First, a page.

# How can I reward Cthulhu characters for going mad?

I like it when, in Cthulhu games, Investigators go mad. With that in mind, I'd like to give some reward for the first Investigator to go mad.

For example, perhaps, at the beginning of the next game, the player whose Investigator went mad first in the last game gets first choice of character.

I'd like something I can use both in Trail of Cthulhu and Call of Cthulhu. I'd also like something that affects the game, something more than just a social reward (a social reward would be, for example, getting the last beer).

Any ideas?

I'd like to see it work by creating some kind of link between the character who goes mad, and the one that follows. If you want a simple mechanical solution, get the player to select one mundane skill (i.e. not Mythos), preferably knowledge-based, from the first character's sheet. The next character then gets this skill at the old character's level for free.

Maybe it's a mystery to them that they have this knowledge. Maybe they experience bits of the old character's life in dreams, or occasionally stumble across their possessions. Or maybe they've trained in this skill, and it seems completely normal to them. You'd have to keep making it different, or it could get rather old. Could be fun, though.

• Really lovely solution, in that it not only rewards the player for allowing madness to overtake his dude, but also creating an intriguing through-line between characters. – Jmstar Nov 27 '10 at 22:56
• I really like the way to introduce it, as dreams or finding something from the other caracter... I think I may use this in the future :) – pconcepcion May 20 '13 at 13:15

Give the player the chance to play a relative. Occasionally, he can visit his poor demented uncle at the Arkham Asylum, and very occasionally his uncle might have an uncanny insight in a moment of lucidity.

How about one or two mystical tomes already extant in the PC's book collection? You can decide whether they've already been read or not.

How about allowing the PC to start with some small amount of Cthulhu Mythos knowledge (with the associated affect on the PC's sanity levels applied, of course).

These would seem to be in keeping with the kind of intertextual event that you're rewarding.

• Add to the starting skill allowance. You could call the bonus allotment a player's Mad Skillz. Ahahahahaha! – Roxysteve Nov 25 '10 at 16:58
• Viktor, that is the right idea, I think. The only problem is that both tomes and Cthulhu Mythos knowledge starts the new Investigator further down the path of going mad. So they'll be the first to go mad next time, too. I'd prefer something non-Mythos related, I think. – Graham Nov 25 '10 at 17:37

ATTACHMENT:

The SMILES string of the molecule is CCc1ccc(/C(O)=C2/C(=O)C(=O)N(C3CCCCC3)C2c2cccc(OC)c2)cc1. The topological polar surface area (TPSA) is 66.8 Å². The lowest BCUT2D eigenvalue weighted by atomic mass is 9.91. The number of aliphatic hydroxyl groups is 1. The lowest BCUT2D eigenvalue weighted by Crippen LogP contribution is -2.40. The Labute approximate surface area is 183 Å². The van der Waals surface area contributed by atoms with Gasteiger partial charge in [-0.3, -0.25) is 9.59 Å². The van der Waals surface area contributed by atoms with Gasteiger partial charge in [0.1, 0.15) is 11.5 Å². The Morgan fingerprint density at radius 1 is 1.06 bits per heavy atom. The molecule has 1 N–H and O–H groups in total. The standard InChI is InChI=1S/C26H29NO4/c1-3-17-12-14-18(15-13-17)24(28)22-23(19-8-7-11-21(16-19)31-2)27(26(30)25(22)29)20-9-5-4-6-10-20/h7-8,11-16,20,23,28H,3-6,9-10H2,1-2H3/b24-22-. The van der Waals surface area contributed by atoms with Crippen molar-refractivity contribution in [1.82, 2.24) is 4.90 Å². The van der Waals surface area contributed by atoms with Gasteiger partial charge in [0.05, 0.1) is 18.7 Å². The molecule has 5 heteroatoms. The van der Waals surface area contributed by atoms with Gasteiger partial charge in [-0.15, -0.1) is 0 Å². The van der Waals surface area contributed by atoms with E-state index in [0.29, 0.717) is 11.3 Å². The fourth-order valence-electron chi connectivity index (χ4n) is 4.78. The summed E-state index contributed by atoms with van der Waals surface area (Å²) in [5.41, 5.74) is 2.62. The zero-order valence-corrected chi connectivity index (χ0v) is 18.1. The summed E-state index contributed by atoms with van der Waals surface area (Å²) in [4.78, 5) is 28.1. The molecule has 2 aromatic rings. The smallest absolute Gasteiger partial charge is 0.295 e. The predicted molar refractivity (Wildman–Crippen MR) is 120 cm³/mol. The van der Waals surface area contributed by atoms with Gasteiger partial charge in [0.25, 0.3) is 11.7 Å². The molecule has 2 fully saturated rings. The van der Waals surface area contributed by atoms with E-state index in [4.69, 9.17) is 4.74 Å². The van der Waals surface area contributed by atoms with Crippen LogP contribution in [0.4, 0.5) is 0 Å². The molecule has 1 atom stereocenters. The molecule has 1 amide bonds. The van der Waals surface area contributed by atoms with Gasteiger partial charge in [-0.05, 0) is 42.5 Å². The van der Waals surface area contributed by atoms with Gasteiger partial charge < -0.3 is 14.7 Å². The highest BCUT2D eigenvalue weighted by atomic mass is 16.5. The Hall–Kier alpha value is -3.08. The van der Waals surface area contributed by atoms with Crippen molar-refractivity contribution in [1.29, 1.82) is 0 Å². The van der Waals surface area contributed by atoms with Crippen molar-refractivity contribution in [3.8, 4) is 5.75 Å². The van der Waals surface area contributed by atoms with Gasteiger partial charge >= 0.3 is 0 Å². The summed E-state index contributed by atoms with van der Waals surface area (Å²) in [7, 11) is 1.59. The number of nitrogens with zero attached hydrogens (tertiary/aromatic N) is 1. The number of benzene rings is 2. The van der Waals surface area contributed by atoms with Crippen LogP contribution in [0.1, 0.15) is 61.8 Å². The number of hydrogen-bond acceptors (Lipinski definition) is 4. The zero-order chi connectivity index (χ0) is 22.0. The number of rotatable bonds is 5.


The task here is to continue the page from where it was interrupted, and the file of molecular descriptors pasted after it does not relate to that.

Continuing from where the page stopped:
I am only familiar with CoC (and especially older editions...) the first thing I can imagine would be to give an increase to POW for their character.

Either a reroll (just once, just POW, keep the best score) or a flat +1 or +2 to the rolled result.

This way you get:

1. A reward
2. Something that is not unbalancing
3. Something that is not Mythos related... or better yet, it is, but not in the opposite sense, see #4
4. Something that makes the character (slightly) less prone to becoming mad the next time.
• Thanks. That's very Call-specific, but in that game, I think it'd work. – Graham Nov 25 '10 at 23:11

A colourful description of the lurid effects of their mania on the outside world is usually reward enough for players in my Lovecraftian games. Description of the character dying messily also seems to go down well. Then again, my players are usually so aware that madness and/or death are inevitable for CoC characters that they're almost edging for it from the start so your mileage may vary.

• Description is important, sure, but I'd like something more than this. – Graham Dec 1 '10 at 16:54

# Made them part of the history of the game

In our group we have been playing Call of Cthulhu for long and many players had gone mad and for us some times it was quite rewarding to get to know about their history as NPCs, how they have evolved later on. And well some of them appeared later on to help the group, or to trouble them... even one become a kind of Nemesis of the players...

We kept reading about them on the news papers and stuff, they were becoming known for their actions, and that was quite rewarding, to know they kept evolving, some times even the original player could get some decision on what the NPC would do in a certain situation...

In the end having this recurring characters that we knew very well as they were part of the team before, it was in a way very rewarding itself.

From there you can have some rewards that give a bit more to the new character of the player... maybe he/she can receive the house from the mad player as an heir (what actually can become good hook for a future adventure).

## Example

Two players went beyond the border (0 COR) on an adventure, they were a married couple (after a previous adventure), in the end she was catatonic but the she got a bit better (but still insane) and he become a powerful Cthulhu priest, the history kept evolving and she got pregnant with the son of Cthulhu (or that was what we thought) and he become a rich Senator that was some time helping the group, some time trying to kill us...

This character became one of the main NPCs of the whole story of the group, and even once we played an adventure (when we didn't knew he was hopelessly mad) to try to recover him and take him back to the group (because he was lost in the mountains...) in the end there seemed to be a crazy priest around there doing human sacrifices...

At first we didn't knew but we discovered our old pal with a robe, a girl on an altar and a knife... and then the player that was playing the mad character pretended that someone was taking control of his mind (screaming Take it out of my brain!!) in the end it was a really fun adventure where (first of several) the bad guy was this character.